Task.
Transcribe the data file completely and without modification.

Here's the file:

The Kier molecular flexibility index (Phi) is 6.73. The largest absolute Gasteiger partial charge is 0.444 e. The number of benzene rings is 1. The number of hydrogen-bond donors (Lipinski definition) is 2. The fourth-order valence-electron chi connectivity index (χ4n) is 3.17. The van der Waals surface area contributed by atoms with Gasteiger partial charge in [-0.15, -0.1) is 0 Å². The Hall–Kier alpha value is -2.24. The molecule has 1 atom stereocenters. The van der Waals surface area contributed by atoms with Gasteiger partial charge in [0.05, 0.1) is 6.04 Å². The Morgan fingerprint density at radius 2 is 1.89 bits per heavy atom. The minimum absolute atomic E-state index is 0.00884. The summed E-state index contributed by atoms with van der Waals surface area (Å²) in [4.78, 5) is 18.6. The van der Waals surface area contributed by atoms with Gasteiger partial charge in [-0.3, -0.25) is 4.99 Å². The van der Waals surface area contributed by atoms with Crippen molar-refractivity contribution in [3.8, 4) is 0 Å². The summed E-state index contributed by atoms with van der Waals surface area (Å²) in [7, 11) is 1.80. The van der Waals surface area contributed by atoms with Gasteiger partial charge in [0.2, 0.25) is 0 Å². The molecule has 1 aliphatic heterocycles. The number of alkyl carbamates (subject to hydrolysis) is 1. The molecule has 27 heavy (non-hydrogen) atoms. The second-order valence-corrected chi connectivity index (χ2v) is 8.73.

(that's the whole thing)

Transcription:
The Kier molecular flexibility index (Phi) is 6.73. The largest absolute Gasteiger partial charge is 0.444 e. The number of benzene rings is 1. The number of hydrogen-bond donors (Lipinski definition) is 2. The fourth-order valence-electron chi connectivity index (χ4n) is 3.17. The van der Waals surface area contributed by atoms with Gasteiger partial charge in [-0.15, -0.1) is 0 Å². The Hall–Kier alpha value is -2.24. The molecule has 1 atom stereocenters. The van der Waals surface area contributed by atoms with Gasteiger partial charge in [0.05, 0.1) is 6.04 Å². The Morgan fingerprint density at radius 2 is 1.89 bits per heavy atom. The minimum absolute atomic E-state index is 0.00884. The summed E-state index contributed by atoms with van der Waals surface area (Å²) in [4.78, 5) is 18.6. The van der Waals surface area contributed by atoms with Gasteiger partial charge in [-0.3, -0.25) is 4.99 Å². The van der Waals surface area contributed by atoms with Crippen molar-refractivity contribution in [3.8, 4) is 0 Å². The summed E-state index contributed by atoms with van der Waals surface area (Å²) in [7, 11) is 1.80. The van der Waals surface area contributed by atoms with Gasteiger partial charge in [0.2, 0.25) is 0 Å². The molecule has 1 aliphatic heterocycles. The number of alkyl carbamates (subject to hydrolysis) is 1. The molecule has 27 heavy (non-hydrogen) atoms. The second-order valence-corrected chi connectivity index (χ2v) is 8.73.